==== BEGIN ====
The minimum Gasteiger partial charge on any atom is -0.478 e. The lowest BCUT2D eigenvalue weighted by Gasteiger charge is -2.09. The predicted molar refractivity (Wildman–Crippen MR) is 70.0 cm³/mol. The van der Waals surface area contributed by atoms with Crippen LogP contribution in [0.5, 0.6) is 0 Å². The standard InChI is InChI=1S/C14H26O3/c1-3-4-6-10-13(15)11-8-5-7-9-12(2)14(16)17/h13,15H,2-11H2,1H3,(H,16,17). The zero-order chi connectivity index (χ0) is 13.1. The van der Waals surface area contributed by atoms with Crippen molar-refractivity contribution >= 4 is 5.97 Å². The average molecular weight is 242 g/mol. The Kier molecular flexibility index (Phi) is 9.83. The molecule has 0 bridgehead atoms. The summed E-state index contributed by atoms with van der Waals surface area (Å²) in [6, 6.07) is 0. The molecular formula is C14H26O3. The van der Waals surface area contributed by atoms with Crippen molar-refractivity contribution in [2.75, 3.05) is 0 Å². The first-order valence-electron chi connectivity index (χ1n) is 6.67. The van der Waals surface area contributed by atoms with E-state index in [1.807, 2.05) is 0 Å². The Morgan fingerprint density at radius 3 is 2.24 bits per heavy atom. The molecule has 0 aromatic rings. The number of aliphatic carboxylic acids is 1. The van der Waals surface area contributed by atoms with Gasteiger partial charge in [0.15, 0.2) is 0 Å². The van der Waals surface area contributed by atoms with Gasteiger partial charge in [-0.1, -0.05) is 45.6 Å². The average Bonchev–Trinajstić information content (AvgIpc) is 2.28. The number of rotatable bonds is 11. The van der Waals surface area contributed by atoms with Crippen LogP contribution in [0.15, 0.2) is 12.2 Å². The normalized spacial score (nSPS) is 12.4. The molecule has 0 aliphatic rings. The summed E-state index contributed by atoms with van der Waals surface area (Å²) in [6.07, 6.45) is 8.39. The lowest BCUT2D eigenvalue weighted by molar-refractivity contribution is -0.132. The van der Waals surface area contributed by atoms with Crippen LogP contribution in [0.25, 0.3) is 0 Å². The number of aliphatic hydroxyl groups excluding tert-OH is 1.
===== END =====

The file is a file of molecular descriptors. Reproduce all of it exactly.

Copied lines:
The minimum Gasteiger partial charge on any atom is -0.478 e. The lowest BCUT2D eigenvalue weighted by Gasteiger charge is -2.09. The predicted molar refractivity (Wildman–Crippen MR) is 70.0 cm³/mol. The van der Waals surface area contributed by atoms with Crippen LogP contribution in [0.5, 0.6) is 0 Å². The standard InChI is InChI=1S/C14H26O3/c1-3-4-6-10-13(15)11-8-5-7-9-12(2)14(16)17/h13,15H,2-11H2,1H3,(H,16,17). The zero-order chi connectivity index (χ0) is 13.1. The van der Waals surface area contributed by atoms with Crippen molar-refractivity contribution >= 4 is 5.97 Å². The average molecular weight is 242 g/mol. The Kier molecular flexibility index (Phi) is 9.83. The molecule has 0 bridgehead atoms. The summed E-state index contributed by atoms with van der Waals surface area (Å²) in [6, 6.07) is 0. The molecular formula is C14H26O3. The van der Waals surface area contributed by atoms with Crippen molar-refractivity contribution in [2.75, 3.05) is 0 Å². The first-order valence-electron chi connectivity index (χ1n) is 6.67. The van der Waals surface area contributed by atoms with E-state index in [1.807, 2.05) is 0 Å². The Morgan fingerprint density at radius 3 is 2.24 bits per heavy atom. The molecule has 0 aromatic rings. The number of aliphatic carboxylic acids is 1. The van der Waals surface area contributed by atoms with Gasteiger partial charge in [0.15, 0.2) is 0 Å². The van der Waals surface area contributed by atoms with Gasteiger partial charge in [-0.1, -0.05) is 45.6 Å². The average Bonchev–Trinajstić information content (AvgIpc) is 2.28. The number of rotatable bonds is 11. The van der Waals surface area contributed by atoms with Crippen LogP contribution in [0.15, 0.2) is 12.2 Å². The normalized spacial score (nSPS) is 12.4. The molecule has 0 aliphatic rings. The summed E-state index contributed by atoms with van der Waals surface area (Å²) in [6.07, 6.45) is 8.39. The lowest BCUT2D eigenvalue weighted by molar-refractivity contribution is -0.132. The van der Waals surface area contributed by atoms with Crippen LogP contribution in [0.25, 0.3) is 0 Å². The number of aliphatic hydroxyl groups excluding tert-OH is 1.